I say “no” to my kids about a dozen times a day, give or take a few dozen. And each time I deliver that provocative response, I weigh it heavily on my heart. I know the significance of my intention. I must measure the meaning with utmost clarity and consciousness. Entitlement soaks through our very nature spilling into the river of gluttony, polluting the sea of spoiled selfishness.
Children always want more. We are all born with this elusive self-centered hunger, living in a constant state of desire for more. It is up to us to transform our children’s hearts. We must change their endless longings and teach them about thoughtful discernment. We have a responsibility to nurture maturity in our children, through the process of saying “no”.
I believe this is one of the hardest lessons in life, because it is ongoing in our lives as well. Even as adults, we too often struggle with the unequivocal ‘no’, don’t we?
And so it goes…
Along the path of parenting, we must honor this value in every corner of our lives. We must demonstrate that more isn’t better and “no” paradoxically often leads to more. More fulfillment, than any yes could ever give. Setting limits is imperative, in order to lead a healthy and productive life. Not having ‘this’ or ‘that’ takes great self-control, patience and fortitude. Do we realize its worth? I believe we must practice this principle every day in our lives, so that our children can see our consistent examples of accepting ‘no’.
How do you handle limitations in your life? Take a closer look, and evaluate this carefully. Do your children see your need for more? Do they watch you value “yes” more than “no”?
I believe that is the first order of business for us parents. We need to demonstrate the ability to accept and honor those things we can’t do, have, be- with dignity and grace…
Our children’s watchful eye will take it in. And as we embark on the most difficult lesson to teach, our modeling will only stand to enhance and encourage the same in our kids.
We must raise children with the wisdom of understanding the difference between greed and need, happiness and allowance, freedom and responsibilities. Our culture denies such differences. So we go against the grain of many. How many of our kids’ friends have this mentality? How many of our own friends do? It’s everywhere.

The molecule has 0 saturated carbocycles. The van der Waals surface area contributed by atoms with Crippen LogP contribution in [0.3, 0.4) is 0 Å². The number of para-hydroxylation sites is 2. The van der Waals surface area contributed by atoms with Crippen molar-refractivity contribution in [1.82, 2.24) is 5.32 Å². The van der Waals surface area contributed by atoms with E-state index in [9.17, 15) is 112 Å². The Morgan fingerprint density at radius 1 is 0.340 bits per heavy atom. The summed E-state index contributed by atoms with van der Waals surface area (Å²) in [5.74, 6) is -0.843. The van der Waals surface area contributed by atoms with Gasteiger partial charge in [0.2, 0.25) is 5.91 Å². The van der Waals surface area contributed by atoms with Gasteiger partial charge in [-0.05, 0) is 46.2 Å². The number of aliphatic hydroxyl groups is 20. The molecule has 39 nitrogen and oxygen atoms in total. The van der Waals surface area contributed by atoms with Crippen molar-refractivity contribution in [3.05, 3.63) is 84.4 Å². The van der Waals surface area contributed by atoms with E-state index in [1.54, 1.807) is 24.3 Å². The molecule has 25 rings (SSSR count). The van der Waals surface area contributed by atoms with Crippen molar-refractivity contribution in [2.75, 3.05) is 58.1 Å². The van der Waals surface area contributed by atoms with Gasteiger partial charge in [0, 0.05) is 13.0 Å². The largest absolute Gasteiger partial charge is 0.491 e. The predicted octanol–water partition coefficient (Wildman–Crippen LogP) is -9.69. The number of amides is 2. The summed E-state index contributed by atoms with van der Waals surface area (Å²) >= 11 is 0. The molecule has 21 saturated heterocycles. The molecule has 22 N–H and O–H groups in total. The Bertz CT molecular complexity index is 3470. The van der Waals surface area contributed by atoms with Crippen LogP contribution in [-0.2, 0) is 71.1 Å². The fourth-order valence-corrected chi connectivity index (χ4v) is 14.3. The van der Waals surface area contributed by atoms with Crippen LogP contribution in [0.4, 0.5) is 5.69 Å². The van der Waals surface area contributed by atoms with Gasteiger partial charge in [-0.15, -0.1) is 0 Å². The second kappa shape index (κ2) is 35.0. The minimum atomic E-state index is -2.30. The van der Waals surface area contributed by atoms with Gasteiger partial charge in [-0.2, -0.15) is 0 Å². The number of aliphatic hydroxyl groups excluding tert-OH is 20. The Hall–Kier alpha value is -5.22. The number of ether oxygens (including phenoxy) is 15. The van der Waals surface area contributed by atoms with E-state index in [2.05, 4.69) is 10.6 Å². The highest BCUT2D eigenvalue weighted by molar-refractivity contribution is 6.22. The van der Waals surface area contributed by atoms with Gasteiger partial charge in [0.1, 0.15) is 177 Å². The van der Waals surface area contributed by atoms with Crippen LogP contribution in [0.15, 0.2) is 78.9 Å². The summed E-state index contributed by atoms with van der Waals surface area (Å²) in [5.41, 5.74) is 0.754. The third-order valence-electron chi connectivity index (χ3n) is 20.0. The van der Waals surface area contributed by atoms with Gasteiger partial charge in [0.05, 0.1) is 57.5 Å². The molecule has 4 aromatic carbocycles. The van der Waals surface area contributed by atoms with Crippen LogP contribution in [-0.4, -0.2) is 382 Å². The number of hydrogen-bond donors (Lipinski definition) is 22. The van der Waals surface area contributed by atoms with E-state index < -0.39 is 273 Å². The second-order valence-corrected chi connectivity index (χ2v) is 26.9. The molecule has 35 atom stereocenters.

Too many children associate more with happiness and design a conditional attachment to the outcome…
If I don’t get this, then you don’t love me.
It is our job to change that perspective and teach them what love truly is about…and quite frankly, what life is really all about.
In the land of plenty, there is principle.
Every time you say “no”, there is an educational opportunity for your child. Too often parents exclaim, “Because I said so!” What does that teach your child? I can only guess that the lesson with that response is one of authority and domination. May I suggest we explain our “no”s? How will our kids ever learn if we don’t teach them the value of no?
I make sure with every “no” I give; there is an explanation that has reasoning behind it. I believe they are not only deserving of this, but they will build much-needed problem solving abilities to accept “no”. How else will they develop such skills?
I want my message to be heard more than my “no”.
There are times when they argue with me, and don’t care to accept my explanation. That’s okay. I have noticed that although most times they are mad or disappointed, they often get the “why” to the “no”. I am delighted to share that the more I take the time to explain, the more they find insight and acceptance. There are also times when they have a good argument against my “no” and I honor it, with a shift to “yes”.
It’s in these conversations that lessons are learned and principles are placed.
I already see the fruits of my labor in my children’s perspective. At the young ages of 8 and 10, they get it. That doesn’t mean they are free from greed and entitlement, as I believe that will be a constant challenge for us all. But they understand the principles, with which our family is based, and ultimately they recognize the significance of “no”, and how valuable it truly is in maintaining a healthy perspective.
I can’t think of a better way to love my kids, than to say “no”. How do you see the value of saying “No” to your kids?
I’d like to think that “Yes” is based on privilege, not on indulgence…
And “no” is based on principle, not power.
Before having children, Chris Carter worked as a music therapist for several years in Chicago’s inpatient psychiatric hospitals. She also managed creative arts and recreation programming for four group homes. In that time of her life, she learned and grew to know the pain and suffering of so many people. She is now a stay-at-home mom and currently spends her days running kids to and from school four times a day, volunteering and keeping the house in some sort of order! She has a thriving blog, The Mom Cafe, where she regularly shares her mothering experience and wisdom.
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